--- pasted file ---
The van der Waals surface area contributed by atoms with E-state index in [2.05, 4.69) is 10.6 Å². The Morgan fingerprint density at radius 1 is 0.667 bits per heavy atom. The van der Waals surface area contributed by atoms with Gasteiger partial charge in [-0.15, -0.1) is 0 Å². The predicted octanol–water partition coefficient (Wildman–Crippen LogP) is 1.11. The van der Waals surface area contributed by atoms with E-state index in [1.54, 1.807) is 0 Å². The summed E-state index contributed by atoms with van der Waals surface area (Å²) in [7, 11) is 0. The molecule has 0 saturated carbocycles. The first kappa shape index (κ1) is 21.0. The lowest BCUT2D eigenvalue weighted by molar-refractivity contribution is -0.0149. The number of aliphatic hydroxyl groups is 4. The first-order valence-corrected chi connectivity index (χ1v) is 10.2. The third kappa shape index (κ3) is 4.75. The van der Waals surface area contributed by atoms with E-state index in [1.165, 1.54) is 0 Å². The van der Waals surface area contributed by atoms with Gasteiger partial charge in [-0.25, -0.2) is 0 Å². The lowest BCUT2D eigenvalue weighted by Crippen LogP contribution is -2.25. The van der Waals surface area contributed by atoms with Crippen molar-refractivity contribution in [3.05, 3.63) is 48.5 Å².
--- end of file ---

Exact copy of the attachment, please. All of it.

The van der Waals surface area contributed by atoms with E-state index in [2.05, 4.69) is 10.6 Å². The Morgan fingerprint density at radius 1 is 0.667 bits per heavy atom. The van der Waals surface area contributed by atoms with Gasteiger partial charge in [-0.15, -0.1) is 0 Å². The predicted octanol–water partition coefficient (Wildman–Crippen LogP) is 1.11. The van der Waals surface area contributed by atoms with E-state index in [1.54, 1.807) is 0 Å². The summed E-state index contributed by atoms with van der Waals surface area (Å²) in [7, 11) is 0. The molecule has 0 saturated carbocycles. The first kappa shape index (κ1) is 21.0. The lowest BCUT2D eigenvalue weighted by molar-refractivity contribution is -0.0149. The number of aliphatic hydroxyl groups is 4. The first-order valence-corrected chi connectivity index (χ1v) is 10.2. The third kappa shape index (κ3) is 4.75. The van der Waals surface area contributed by atoms with E-state index in [1.165, 1.54) is 0 Å². The van der Waals surface area contributed by atoms with Gasteiger partial charge in [-0.25, -0.2) is 0 Å². The lowest BCUT2D eigenvalue weighted by Crippen LogP contribution is -2.25. The van der Waals surface area contributed by atoms with Crippen molar-refractivity contribution in [3.05, 3.63) is 48.5 Å².